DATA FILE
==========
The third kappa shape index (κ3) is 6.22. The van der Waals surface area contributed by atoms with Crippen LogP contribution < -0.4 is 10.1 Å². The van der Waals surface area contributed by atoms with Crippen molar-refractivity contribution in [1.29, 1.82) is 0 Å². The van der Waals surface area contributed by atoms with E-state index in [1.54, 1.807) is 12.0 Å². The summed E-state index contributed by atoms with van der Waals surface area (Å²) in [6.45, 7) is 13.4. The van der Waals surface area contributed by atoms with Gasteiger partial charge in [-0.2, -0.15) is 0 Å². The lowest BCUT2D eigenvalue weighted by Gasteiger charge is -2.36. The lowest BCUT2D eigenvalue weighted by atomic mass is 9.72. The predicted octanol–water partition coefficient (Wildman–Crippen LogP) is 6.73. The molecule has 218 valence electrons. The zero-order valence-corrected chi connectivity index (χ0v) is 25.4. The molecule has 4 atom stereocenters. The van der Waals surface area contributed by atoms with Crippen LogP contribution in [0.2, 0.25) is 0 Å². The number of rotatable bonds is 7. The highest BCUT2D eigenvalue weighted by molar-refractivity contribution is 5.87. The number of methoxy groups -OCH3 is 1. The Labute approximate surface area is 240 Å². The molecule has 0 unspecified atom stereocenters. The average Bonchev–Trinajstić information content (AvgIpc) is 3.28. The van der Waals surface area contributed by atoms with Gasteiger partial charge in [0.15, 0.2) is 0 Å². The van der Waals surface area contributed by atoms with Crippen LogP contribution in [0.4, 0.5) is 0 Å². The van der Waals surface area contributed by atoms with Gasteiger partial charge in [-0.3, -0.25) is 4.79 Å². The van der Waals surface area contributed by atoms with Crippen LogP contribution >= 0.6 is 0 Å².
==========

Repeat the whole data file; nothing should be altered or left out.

The third kappa shape index (κ3) is 6.22. The van der Waals surface area contributed by atoms with Crippen LogP contribution < -0.4 is 10.1 Å². The van der Waals surface area contributed by atoms with Crippen molar-refractivity contribution in [1.29, 1.82) is 0 Å². The van der Waals surface area contributed by atoms with E-state index in [1.54, 1.807) is 12.0 Å². The summed E-state index contributed by atoms with van der Waals surface area (Å²) in [6.45, 7) is 13.4. The van der Waals surface area contributed by atoms with Gasteiger partial charge in [-0.2, -0.15) is 0 Å². The lowest BCUT2D eigenvalue weighted by Gasteiger charge is -2.36. The lowest BCUT2D eigenvalue weighted by atomic mass is 9.72. The predicted octanol–water partition coefficient (Wildman–Crippen LogP) is 6.73. The molecule has 218 valence electrons. The zero-order valence-corrected chi connectivity index (χ0v) is 25.4. The molecule has 4 atom stereocenters. The van der Waals surface area contributed by atoms with Crippen LogP contribution in [0.2, 0.25) is 0 Å². The number of rotatable bonds is 7. The highest BCUT2D eigenvalue weighted by molar-refractivity contribution is 5.87. The number of methoxy groups -OCH3 is 1. The Labute approximate surface area is 240 Å². The molecule has 0 unspecified atom stereocenters. The average Bonchev–Trinajstić information content (AvgIpc) is 3.28. The van der Waals surface area contributed by atoms with Gasteiger partial charge in [0.15, 0.2) is 0 Å². The van der Waals surface area contributed by atoms with Crippen LogP contribution in [0.4, 0.5) is 0 Å². The van der Waals surface area contributed by atoms with Gasteiger partial charge in [-0.3, -0.25) is 4.79 Å². The van der Waals surface area contributed by atoms with Crippen LogP contribution >= 0.6 is 0 Å².